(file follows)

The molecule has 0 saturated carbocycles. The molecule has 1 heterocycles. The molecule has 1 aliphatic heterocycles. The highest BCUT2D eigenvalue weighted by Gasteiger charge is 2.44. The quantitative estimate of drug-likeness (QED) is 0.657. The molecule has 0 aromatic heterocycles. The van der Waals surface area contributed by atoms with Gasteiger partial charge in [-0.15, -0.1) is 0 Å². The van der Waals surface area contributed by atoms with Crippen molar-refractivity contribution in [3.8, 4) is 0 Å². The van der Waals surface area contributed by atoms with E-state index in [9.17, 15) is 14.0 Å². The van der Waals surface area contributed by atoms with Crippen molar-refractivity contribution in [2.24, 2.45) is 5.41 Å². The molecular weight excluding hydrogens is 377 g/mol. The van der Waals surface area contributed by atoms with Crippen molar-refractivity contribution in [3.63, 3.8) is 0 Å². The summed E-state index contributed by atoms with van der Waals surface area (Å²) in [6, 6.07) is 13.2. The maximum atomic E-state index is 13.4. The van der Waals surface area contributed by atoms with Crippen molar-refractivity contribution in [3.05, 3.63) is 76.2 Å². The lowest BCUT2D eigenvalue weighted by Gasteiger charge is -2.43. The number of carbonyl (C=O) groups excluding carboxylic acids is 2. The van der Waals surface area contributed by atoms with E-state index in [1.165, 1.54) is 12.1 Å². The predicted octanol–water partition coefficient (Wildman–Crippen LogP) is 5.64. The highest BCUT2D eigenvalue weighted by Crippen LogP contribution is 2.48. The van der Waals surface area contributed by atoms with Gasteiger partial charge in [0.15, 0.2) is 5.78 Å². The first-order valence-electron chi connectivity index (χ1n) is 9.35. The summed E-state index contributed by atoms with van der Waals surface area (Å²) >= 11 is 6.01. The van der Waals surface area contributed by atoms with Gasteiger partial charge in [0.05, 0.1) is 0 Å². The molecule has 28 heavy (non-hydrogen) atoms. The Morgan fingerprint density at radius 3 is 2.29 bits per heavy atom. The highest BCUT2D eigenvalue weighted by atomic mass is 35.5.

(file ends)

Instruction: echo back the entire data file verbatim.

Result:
The molecule has 0 saturated carbocycles. The molecule has 1 heterocycles. The molecule has 1 aliphatic heterocycles. The highest BCUT2D eigenvalue weighted by Gasteiger charge is 2.44. The quantitative estimate of drug-likeness (QED) is 0.657. The molecule has 0 aromatic heterocycles. The van der Waals surface area contributed by atoms with Gasteiger partial charge in [-0.15, -0.1) is 0 Å². The van der Waals surface area contributed by atoms with Crippen molar-refractivity contribution in [3.8, 4) is 0 Å². The van der Waals surface area contributed by atoms with E-state index in [9.17, 15) is 14.0 Å². The van der Waals surface area contributed by atoms with Crippen molar-refractivity contribution in [2.24, 2.45) is 5.41 Å². The molecular weight excluding hydrogens is 377 g/mol. The van der Waals surface area contributed by atoms with Crippen molar-refractivity contribution in [3.63, 3.8) is 0 Å². The summed E-state index contributed by atoms with van der Waals surface area (Å²) in [6, 6.07) is 13.2. The maximum atomic E-state index is 13.4. The van der Waals surface area contributed by atoms with Crippen molar-refractivity contribution in [3.05, 3.63) is 76.2 Å². The lowest BCUT2D eigenvalue weighted by Gasteiger charge is -2.43. The number of carbonyl (C=O) groups excluding carboxylic acids is 2. The van der Waals surface area contributed by atoms with E-state index in [1.165, 1.54) is 12.1 Å². The predicted octanol–water partition coefficient (Wildman–Crippen LogP) is 5.64. The highest BCUT2D eigenvalue weighted by Crippen LogP contribution is 2.48. The van der Waals surface area contributed by atoms with Gasteiger partial charge in [0.15, 0.2) is 5.78 Å². The first-order valence-electron chi connectivity index (χ1n) is 9.35. The summed E-state index contributed by atoms with van der Waals surface area (Å²) >= 11 is 6.01. The van der Waals surface area contributed by atoms with Gasteiger partial charge in [0.05, 0.1) is 0 Å². The molecule has 28 heavy (non-hydrogen) atoms. The Morgan fingerprint density at radius 3 is 2.29 bits per heavy atom. The highest BCUT2D eigenvalue weighted by atomic mass is 35.5.